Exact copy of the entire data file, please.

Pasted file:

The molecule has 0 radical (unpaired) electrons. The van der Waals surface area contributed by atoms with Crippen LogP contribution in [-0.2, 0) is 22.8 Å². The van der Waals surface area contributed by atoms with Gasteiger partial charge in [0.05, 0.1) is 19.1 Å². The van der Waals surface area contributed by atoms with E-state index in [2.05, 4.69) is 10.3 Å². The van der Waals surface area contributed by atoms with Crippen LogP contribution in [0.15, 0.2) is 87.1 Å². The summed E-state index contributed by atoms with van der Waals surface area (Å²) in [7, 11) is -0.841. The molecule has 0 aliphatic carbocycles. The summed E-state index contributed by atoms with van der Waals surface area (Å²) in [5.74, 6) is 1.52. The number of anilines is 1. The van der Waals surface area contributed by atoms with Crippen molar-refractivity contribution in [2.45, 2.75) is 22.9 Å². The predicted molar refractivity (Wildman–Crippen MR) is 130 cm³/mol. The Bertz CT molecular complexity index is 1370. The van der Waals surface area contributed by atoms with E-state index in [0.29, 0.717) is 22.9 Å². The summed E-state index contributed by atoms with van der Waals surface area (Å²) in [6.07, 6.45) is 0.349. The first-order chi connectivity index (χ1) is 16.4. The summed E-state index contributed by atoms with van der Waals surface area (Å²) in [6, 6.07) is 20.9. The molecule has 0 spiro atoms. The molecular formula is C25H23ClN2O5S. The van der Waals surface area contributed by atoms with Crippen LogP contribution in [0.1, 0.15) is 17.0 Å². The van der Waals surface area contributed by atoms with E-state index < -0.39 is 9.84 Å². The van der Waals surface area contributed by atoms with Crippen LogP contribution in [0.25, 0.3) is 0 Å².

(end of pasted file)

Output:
The molecule has 0 radical (unpaired) electrons. The van der Waals surface area contributed by atoms with Crippen LogP contribution in [-0.2, 0) is 22.8 Å². The van der Waals surface area contributed by atoms with Gasteiger partial charge in [0.05, 0.1) is 19.1 Å². The van der Waals surface area contributed by atoms with E-state index in [2.05, 4.69) is 10.3 Å². The van der Waals surface area contributed by atoms with Crippen LogP contribution in [0.15, 0.2) is 87.1 Å². The summed E-state index contributed by atoms with van der Waals surface area (Å²) in [7, 11) is -0.841. The molecule has 0 aliphatic carbocycles. The summed E-state index contributed by atoms with van der Waals surface area (Å²) in [5.74, 6) is 1.52. The number of anilines is 1. The van der Waals surface area contributed by atoms with Crippen molar-refractivity contribution in [2.45, 2.75) is 22.9 Å². The predicted molar refractivity (Wildman–Crippen MR) is 130 cm³/mol. The Bertz CT molecular complexity index is 1370. The van der Waals surface area contributed by atoms with E-state index in [0.29, 0.717) is 22.9 Å². The summed E-state index contributed by atoms with van der Waals surface area (Å²) in [6.07, 6.45) is 0.349. The first-order chi connectivity index (χ1) is 16.4. The summed E-state index contributed by atoms with van der Waals surface area (Å²) in [6, 6.07) is 20.9. The molecule has 0 spiro atoms. The molecular formula is C25H23ClN2O5S. The van der Waals surface area contributed by atoms with Crippen LogP contribution in [0.1, 0.15) is 17.0 Å². The van der Waals surface area contributed by atoms with E-state index < -0.39 is 9.84 Å². The van der Waals surface area contributed by atoms with Crippen LogP contribution in [0.25, 0.3) is 0 Å².